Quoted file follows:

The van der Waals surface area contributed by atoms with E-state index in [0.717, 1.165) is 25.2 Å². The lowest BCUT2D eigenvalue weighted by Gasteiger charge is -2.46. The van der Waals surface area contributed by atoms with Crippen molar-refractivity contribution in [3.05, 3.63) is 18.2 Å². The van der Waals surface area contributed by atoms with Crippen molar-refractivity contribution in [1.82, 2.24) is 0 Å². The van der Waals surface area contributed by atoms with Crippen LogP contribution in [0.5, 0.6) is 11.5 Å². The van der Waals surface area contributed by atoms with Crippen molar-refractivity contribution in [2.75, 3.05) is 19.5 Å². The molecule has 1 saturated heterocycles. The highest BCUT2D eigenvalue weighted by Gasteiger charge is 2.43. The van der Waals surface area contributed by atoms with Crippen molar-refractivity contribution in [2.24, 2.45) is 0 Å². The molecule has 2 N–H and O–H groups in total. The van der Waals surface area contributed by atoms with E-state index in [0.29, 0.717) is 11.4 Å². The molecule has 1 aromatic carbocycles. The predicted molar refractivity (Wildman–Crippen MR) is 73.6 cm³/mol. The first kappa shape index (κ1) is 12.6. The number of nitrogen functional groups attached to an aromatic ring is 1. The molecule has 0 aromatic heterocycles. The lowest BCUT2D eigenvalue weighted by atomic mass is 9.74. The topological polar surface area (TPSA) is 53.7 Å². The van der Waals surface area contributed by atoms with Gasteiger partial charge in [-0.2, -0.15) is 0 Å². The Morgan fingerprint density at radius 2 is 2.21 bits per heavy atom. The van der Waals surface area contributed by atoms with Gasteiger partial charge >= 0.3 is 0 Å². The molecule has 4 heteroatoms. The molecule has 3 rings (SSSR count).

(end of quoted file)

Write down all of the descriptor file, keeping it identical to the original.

The van der Waals surface area contributed by atoms with E-state index in [0.717, 1.165) is 25.2 Å². The lowest BCUT2D eigenvalue weighted by Gasteiger charge is -2.46. The van der Waals surface area contributed by atoms with Crippen molar-refractivity contribution in [3.05, 3.63) is 18.2 Å². The van der Waals surface area contributed by atoms with Crippen molar-refractivity contribution in [1.82, 2.24) is 0 Å². The van der Waals surface area contributed by atoms with Crippen LogP contribution in [0.5, 0.6) is 11.5 Å². The van der Waals surface area contributed by atoms with Crippen molar-refractivity contribution in [2.75, 3.05) is 19.5 Å². The molecule has 1 saturated heterocycles. The highest BCUT2D eigenvalue weighted by Gasteiger charge is 2.43. The van der Waals surface area contributed by atoms with Crippen molar-refractivity contribution in [2.24, 2.45) is 0 Å². The molecule has 2 N–H and O–H groups in total. The van der Waals surface area contributed by atoms with E-state index in [0.29, 0.717) is 11.4 Å². The molecule has 1 aromatic carbocycles. The predicted molar refractivity (Wildman–Crippen MR) is 73.6 cm³/mol. The first kappa shape index (κ1) is 12.6. The number of nitrogen functional groups attached to an aromatic ring is 1. The molecule has 0 aromatic heterocycles. The lowest BCUT2D eigenvalue weighted by atomic mass is 9.74. The topological polar surface area (TPSA) is 53.7 Å². The van der Waals surface area contributed by atoms with Gasteiger partial charge in [-0.2, -0.15) is 0 Å². The Morgan fingerprint density at radius 2 is 2.21 bits per heavy atom. The van der Waals surface area contributed by atoms with Gasteiger partial charge >= 0.3 is 0 Å². The molecule has 4 heteroatoms. The molecule has 3 rings (SSSR count).